Fresh Air Actor Bradley Cooper Terry Gross talks with actor Bradley Cooper, who is co-starring in the new film "The Place Beyond the Pines." He was nominated for an Academy Award for best actor for his role in the film "Silver Linings Playbook." Cooper's role in the film "The Hangover" helped make him a star. He can also be seen in the TV show "Alias," and in the film "Wedding Crashers."
  • 2:00 pm
    World Talking Through Trauma What's the best way to help children cope with this week's disturbing events? First, switch off the TV. A Boston psychiatrist joins the show to offer practical advice for parents.
  • 3:00 pm
  • 4:00 pm
    Marketplace Rapid Equipping the Military U.S. soldiers on the front line often require instant solutions for immediate problems. The military's Rapid Equipping Force is the think tank tasked with using technology to solve these problems as soon as possible.
  • 4:30 pm
    The California Report The California Report Magazine As federal lawmakers begin to haggle over changes to the county's immigration system, people on all sides of the issue are wading into the debate. Others have been noticeably absent: a coalition of activists from Southern California who created a critical mass of opposition to illegal immigration several years ago. They did it through confrontational street protests, armed border patrols and new laws aimed at penalizing undocumented people. But many prominent leaders have moved on, leaving behind a fractured movement with diminishing influence over immigration policy locally and across the nation.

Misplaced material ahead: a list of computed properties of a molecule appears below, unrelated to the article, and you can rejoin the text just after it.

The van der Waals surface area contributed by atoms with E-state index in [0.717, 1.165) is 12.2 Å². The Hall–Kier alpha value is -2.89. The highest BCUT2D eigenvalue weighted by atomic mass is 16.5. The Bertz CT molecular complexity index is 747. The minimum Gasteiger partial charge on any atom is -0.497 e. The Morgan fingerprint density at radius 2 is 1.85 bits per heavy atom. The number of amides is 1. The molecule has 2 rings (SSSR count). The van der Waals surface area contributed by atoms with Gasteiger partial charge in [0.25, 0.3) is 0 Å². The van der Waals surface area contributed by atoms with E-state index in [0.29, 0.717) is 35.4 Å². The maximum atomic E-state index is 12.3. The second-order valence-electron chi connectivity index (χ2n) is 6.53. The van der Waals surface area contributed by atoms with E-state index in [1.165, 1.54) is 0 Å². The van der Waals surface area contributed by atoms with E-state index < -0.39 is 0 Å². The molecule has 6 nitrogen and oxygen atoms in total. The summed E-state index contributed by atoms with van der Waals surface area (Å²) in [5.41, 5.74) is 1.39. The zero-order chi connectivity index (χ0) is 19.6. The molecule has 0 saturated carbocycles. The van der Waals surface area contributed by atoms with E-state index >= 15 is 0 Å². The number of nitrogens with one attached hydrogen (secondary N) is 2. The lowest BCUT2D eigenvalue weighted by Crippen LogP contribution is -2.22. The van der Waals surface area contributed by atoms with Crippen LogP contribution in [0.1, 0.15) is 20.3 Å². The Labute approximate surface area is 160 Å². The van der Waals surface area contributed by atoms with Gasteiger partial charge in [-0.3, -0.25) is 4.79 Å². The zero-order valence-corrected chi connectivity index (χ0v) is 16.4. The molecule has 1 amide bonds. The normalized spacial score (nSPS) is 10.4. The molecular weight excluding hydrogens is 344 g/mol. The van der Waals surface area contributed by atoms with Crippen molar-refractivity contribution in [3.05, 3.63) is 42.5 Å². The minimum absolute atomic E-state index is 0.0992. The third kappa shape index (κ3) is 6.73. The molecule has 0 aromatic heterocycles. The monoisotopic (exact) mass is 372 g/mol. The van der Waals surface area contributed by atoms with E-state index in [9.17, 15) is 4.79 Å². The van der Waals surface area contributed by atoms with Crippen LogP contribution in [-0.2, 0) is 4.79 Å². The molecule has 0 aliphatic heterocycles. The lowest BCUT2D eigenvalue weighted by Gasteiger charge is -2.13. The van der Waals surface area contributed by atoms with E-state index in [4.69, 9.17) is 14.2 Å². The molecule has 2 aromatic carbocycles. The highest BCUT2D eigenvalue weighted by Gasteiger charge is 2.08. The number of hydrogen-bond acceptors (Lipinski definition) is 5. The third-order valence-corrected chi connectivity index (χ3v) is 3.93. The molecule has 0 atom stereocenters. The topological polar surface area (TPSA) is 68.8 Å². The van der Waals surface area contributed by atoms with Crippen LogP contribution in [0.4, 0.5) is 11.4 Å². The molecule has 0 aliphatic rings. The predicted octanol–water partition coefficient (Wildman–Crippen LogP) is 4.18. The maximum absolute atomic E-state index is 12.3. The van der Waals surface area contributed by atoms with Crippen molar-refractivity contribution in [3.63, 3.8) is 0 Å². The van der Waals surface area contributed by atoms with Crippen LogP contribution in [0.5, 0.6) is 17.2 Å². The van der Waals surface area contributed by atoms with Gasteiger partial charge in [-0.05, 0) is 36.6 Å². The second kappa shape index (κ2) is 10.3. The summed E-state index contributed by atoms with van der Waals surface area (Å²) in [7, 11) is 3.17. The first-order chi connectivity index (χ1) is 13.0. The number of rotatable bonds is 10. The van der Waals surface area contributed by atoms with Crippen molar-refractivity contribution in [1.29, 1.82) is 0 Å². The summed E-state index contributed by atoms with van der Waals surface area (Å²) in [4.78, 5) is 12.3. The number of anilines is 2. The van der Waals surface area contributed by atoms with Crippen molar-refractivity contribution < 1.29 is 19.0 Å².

• 5:00 pm
    All Things Considered
    KQED News 4:30pm, 5:04pm, 5:30pm, 6:04pm & 7:04pm


    The Boston Lockdown -- The city of Boston and several surrounding communities were locked down as authorities conducted a massive search for a remaining suspect in the Boston Marathon bombing. Gov. Deval Patrick asked residents to stay inside. The region's rail, bus and subway system shut down and taxi service was halted for much of the morning. As the program reports, it was an eerie and tension-filled day like no other in Boston's history.